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What are retainers, and why do lawyers charge them?

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“Anybody who thinks talk is cheap should get some legal advice.”
– Franklin P. Jones

What is a retainer?
Even if you have never before spoken with a lawyer or seen the inside of a courtroom, you have probably heard that lawyers collect “retainers” as payment for their professional services.  If you think you will need to work with a family law attorney, it may help you to know what lawyer retainers are, and how this unique sort of business arrangement actually works.

Although lawyers in some areas of practice are only paid if there is a financial recovery for the client, lawyers in other fields (including family law practice attorneys like me) charge for the time they actually spend working on your case.  The only way that I can guarantee being paid for the work that you ask me to do is to collect a “retainer,” which is an agreed-upon amount of your money that I put in reserve to pay for the work you require.  I use the money in your retainer fund to pay your invoice for you each month.  A retainer needs to be large enough at least to cover anticipated work and expenses to the end of each billing period.  In my Pittsburgh family law office, the billing period is a single calendar month.

Why do lawyers charge retainers?
Lawyers expect to be paid for their time and professional services, just like anybody else who works for a living.  While I do my best to work with people facing difficult financial circumstances, it would be business suicide to take my clients’ financial problems onto my own shoulders.  The family lawyer who turns himself into a living credit card will have as many clients as he likes until the lights go out and the heat shuts off, because promises don’t spend when the time comes for him to pay his own bills.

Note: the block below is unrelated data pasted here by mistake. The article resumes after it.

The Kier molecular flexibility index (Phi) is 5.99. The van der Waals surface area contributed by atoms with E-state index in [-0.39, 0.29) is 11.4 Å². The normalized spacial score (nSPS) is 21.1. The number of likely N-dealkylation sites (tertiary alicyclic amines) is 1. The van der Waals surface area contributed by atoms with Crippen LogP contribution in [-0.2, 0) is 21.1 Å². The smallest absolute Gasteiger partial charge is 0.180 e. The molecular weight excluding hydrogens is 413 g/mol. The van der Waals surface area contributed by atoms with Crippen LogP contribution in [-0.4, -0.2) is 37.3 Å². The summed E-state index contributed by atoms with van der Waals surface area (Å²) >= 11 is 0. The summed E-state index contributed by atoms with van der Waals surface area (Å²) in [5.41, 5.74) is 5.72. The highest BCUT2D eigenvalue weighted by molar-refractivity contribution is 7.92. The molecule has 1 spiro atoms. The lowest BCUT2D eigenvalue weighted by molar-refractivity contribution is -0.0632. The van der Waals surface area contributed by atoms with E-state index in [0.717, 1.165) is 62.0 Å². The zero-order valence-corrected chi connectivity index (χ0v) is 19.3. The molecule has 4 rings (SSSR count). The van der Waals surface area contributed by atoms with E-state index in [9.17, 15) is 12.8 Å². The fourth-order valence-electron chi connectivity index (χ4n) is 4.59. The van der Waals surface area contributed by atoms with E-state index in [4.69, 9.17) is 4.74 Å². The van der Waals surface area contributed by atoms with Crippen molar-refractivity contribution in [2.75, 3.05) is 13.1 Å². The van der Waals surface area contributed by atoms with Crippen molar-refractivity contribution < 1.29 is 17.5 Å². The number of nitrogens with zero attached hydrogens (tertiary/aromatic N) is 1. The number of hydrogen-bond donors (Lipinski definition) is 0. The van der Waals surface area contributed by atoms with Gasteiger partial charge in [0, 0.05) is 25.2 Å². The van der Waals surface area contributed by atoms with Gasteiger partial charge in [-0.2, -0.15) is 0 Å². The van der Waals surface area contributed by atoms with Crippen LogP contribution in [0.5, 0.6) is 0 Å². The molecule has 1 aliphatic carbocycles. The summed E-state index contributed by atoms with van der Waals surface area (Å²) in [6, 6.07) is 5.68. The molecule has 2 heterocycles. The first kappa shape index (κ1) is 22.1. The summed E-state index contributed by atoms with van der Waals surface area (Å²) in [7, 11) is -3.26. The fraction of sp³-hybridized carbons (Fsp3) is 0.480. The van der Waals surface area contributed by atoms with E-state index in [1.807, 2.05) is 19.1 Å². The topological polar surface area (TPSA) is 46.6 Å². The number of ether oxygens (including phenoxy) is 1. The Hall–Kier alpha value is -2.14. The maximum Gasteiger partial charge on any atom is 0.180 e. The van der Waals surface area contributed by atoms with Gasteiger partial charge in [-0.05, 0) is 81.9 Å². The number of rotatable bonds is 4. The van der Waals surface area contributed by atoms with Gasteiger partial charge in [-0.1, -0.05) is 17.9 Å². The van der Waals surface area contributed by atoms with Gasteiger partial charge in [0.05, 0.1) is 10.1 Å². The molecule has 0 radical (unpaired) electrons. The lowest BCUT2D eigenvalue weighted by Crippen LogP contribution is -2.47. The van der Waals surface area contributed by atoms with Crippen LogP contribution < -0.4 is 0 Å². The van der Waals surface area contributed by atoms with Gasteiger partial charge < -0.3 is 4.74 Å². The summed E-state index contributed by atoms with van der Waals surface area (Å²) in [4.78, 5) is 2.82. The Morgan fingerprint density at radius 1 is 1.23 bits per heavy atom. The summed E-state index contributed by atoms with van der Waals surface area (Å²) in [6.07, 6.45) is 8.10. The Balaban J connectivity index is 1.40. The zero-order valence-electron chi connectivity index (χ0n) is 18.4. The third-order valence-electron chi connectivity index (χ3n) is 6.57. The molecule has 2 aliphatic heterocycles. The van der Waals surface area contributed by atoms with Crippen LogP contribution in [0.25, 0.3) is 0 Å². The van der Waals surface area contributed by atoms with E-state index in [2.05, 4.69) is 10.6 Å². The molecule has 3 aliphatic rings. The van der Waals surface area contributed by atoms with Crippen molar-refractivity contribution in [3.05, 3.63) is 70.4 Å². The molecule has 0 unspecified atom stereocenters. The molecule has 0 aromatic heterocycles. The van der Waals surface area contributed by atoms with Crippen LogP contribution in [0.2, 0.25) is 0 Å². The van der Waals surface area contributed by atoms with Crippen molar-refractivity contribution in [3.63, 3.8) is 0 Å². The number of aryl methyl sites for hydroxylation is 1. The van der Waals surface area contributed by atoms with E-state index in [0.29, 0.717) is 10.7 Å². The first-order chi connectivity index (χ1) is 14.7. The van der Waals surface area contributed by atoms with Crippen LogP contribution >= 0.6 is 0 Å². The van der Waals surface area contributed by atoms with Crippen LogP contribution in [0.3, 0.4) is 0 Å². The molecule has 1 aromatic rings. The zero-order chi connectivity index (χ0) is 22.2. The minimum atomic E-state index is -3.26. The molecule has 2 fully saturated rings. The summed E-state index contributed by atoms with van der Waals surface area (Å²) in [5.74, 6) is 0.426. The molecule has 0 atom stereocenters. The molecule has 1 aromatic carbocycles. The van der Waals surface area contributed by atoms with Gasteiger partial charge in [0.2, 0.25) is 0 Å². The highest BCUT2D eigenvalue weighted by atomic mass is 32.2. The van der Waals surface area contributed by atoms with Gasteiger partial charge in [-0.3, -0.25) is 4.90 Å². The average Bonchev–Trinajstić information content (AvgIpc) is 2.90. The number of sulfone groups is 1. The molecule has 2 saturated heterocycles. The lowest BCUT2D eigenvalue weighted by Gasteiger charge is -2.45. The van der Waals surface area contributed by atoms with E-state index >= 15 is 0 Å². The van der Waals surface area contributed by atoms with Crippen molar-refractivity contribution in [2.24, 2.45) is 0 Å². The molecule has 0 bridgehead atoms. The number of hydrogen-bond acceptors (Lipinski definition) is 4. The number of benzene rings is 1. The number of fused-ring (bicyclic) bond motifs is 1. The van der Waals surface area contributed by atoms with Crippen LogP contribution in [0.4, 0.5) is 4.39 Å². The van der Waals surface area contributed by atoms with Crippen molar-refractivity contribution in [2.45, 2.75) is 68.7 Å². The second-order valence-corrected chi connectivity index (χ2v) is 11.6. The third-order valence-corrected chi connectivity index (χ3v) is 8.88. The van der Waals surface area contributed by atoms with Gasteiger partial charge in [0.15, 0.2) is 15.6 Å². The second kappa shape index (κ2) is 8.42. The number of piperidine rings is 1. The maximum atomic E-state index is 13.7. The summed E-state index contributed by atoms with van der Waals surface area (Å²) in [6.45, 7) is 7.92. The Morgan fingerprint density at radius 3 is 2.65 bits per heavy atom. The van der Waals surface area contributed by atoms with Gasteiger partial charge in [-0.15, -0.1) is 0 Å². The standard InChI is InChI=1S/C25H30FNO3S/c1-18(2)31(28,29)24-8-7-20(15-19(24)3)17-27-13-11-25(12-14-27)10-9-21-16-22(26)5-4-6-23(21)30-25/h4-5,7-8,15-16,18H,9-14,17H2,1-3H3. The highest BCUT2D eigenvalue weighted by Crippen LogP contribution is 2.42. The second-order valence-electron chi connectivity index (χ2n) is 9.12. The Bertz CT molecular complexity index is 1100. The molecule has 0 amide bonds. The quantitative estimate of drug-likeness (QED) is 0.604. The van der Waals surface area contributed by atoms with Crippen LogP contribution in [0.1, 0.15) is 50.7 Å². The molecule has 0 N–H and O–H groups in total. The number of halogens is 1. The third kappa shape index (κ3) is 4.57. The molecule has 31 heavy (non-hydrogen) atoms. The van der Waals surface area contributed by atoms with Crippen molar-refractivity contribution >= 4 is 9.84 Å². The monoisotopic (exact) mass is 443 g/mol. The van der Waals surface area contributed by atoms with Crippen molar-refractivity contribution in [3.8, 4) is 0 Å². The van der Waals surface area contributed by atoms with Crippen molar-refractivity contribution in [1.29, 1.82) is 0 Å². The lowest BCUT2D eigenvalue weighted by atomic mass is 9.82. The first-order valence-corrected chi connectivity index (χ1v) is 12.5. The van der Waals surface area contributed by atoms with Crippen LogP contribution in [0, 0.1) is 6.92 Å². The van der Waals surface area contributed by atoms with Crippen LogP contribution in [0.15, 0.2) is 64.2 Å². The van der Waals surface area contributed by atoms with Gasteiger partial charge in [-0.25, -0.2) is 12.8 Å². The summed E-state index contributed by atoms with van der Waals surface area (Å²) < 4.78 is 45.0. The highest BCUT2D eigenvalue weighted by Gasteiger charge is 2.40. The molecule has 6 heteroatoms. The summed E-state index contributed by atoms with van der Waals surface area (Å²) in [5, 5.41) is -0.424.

A retainer is not just a guarantee that I will get paid for my work, it is also my assurance that you will take your case as seriously as you should.  There are plenty of ways to get more “bang” for your legal buck and to keep the cost of your litigation manageable, but the best outcomes for your family law case usually do not come from indiscriminate fighting.  In my experience, the clients who want their family lawyers to run a tab for them are often the same ones who expect their lawyers to attack, attack and attack.

How is a lawyer’s retainer different than a legal fee?
Usually, a lawyer’s retainer and a lawyer’s fee are two different things.  A lawyer’s fee is what he charges for the services you are asking him to perform, usually identified in a fee agreement that states how much you agree to pay the lawyer for each hour of his time.  The retainer is the money set aside to pay that fee as the lawyer earns it, and unless the fee agreement says that no further payment will be due – and always read a fee agreement carefully before you sign! – you can expect to be responsible for replenishing the retainer balance so that the lawyer never works himself “into the red” on your case.

How do lawyers calculate retainers?
Since the object of the lawyer’s retainer is to make sure that money is put aside to pay for services to be rendered, some retainers will be larger than others because some cases require more work than others.  If I know that I need to “hit the ground running” for you by drafting multiple documents and by appearing in court several times in the near future, I am more likely to charge a higher initial retainer than if your case is likely to begin with casual exchanges of correspondence and documents as we try to resolve issues through negotiation before anything much happens in court.